Pubdate: Thu, 09 Aug 2012
Source: Baltimore Sun (MD)
Copyright: 2012 The Baltimore Sun Company
Author: Jessica Anderson


When members of Baltimore County's tactical unit burst into a
Reisterstown home this summer, they were looking for potentially armed
suspects in the attempted murder of a 15-year-old boy. But in the
chaos of the raid, Officer Carlos Artson shot and killed the home's
owner - who was not a suspect - after he thrust a large sword at the
officer, police said.

That raid - and its outcome - mirrored a 2005 Baltimore County police
action, in which officers equipped with a battering ram and flash
grenades stormed into a Dundalk home to search for drugs. In an
upstairs bedroom, a 44-year-old woman pointed a revolver at Artson and
he fired three rounds, killing her.

A police review and a civil judge cleared Artson of any wrongdoing in
the 2005 shooting; he has returned to his unit after a departmental
review of this summer's raid. But both fatalities - victims who were
not the targets of investigations - highlight the potential dangers
for officers and the people inside homes targeted by tactical entries.

Although deaths mark a small percentage of the more than 1,600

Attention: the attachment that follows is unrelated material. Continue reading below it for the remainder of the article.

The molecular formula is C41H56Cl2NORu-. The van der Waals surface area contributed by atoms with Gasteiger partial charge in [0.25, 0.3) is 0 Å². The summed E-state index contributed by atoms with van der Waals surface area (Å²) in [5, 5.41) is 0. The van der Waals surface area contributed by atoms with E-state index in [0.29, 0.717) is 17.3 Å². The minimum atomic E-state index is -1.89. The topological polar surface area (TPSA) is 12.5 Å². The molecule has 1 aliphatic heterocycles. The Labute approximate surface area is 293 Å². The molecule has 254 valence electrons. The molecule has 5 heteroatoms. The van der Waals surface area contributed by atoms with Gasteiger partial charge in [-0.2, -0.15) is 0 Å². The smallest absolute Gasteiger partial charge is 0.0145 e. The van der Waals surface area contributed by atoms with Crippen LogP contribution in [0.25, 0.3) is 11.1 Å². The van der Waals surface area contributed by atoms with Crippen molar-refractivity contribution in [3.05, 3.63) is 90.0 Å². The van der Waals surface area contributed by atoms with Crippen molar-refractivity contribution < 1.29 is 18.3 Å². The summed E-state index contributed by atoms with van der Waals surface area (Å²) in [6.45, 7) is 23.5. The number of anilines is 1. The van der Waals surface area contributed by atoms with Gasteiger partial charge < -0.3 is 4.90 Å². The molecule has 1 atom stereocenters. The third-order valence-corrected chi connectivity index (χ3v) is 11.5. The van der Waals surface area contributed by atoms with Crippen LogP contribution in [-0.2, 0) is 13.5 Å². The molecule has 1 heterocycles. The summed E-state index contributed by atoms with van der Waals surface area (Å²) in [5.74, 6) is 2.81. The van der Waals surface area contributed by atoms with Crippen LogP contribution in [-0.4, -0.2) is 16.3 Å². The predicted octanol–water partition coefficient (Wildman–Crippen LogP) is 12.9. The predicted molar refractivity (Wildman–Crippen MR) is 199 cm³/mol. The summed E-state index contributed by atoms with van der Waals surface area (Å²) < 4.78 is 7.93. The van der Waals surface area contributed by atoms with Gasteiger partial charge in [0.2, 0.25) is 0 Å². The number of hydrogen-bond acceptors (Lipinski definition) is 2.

tactical deployments conducted each year in Maryland, critics say that
such raids have become too common and that the units should receive
greater public scrutiny.

"SWAT teams are very traumatic. It's not the same thing as having an
officer come to your door," said Berwyn Heights Mayor Cheye Calvo, the
target of a misguided raid in July 2008.

Sheriff's deputies burst into his home with automatic weapons,
handcuffing him and fatally shooting his two dogs. A review of the
raid found that police targeted Calvo's home after drug dealers sent a
package of marijuana to him and other unsuspecting homeowners; the
dealers hoped to collect the packages before the homeowners did.

Calvo was cleared of any wrongdoing, and a lawsuit against Prince
George's County was settled for an undisclosed amount.

That highly publicized incident prompted state legislators to require
police departments to submit data every six months on tactical
deployments, starting in 2010. But Calvo and others say the data is
not thoroughly analyzed, so it's difficult to determine patterns and
problems. Calvo notes, for example, that Howard County reported a 72
percent increase in the use of tactical units from calendar year 2010
to 2011, though the increase is not apparent in the state compilation,
which is based on a fiscal year.

Police officials say such deployments provide the safest option,
especially when dealing with potentially armed and dangerous suspects.

"In general, tactical units are used for high-risk warrant services,"
said Cpl. Cathy Batton, a Baltimore County police spokeswoman. She
would not comment on the Reisterstown raid, saying the warrant was
sealed. She said, "It's not just officer safety, it's the safety of
everyone involved," adding that officers get highly specialized
training to handle potentially volatile situations.

Capt. John McKissick, commander of the Special Operations Bureau in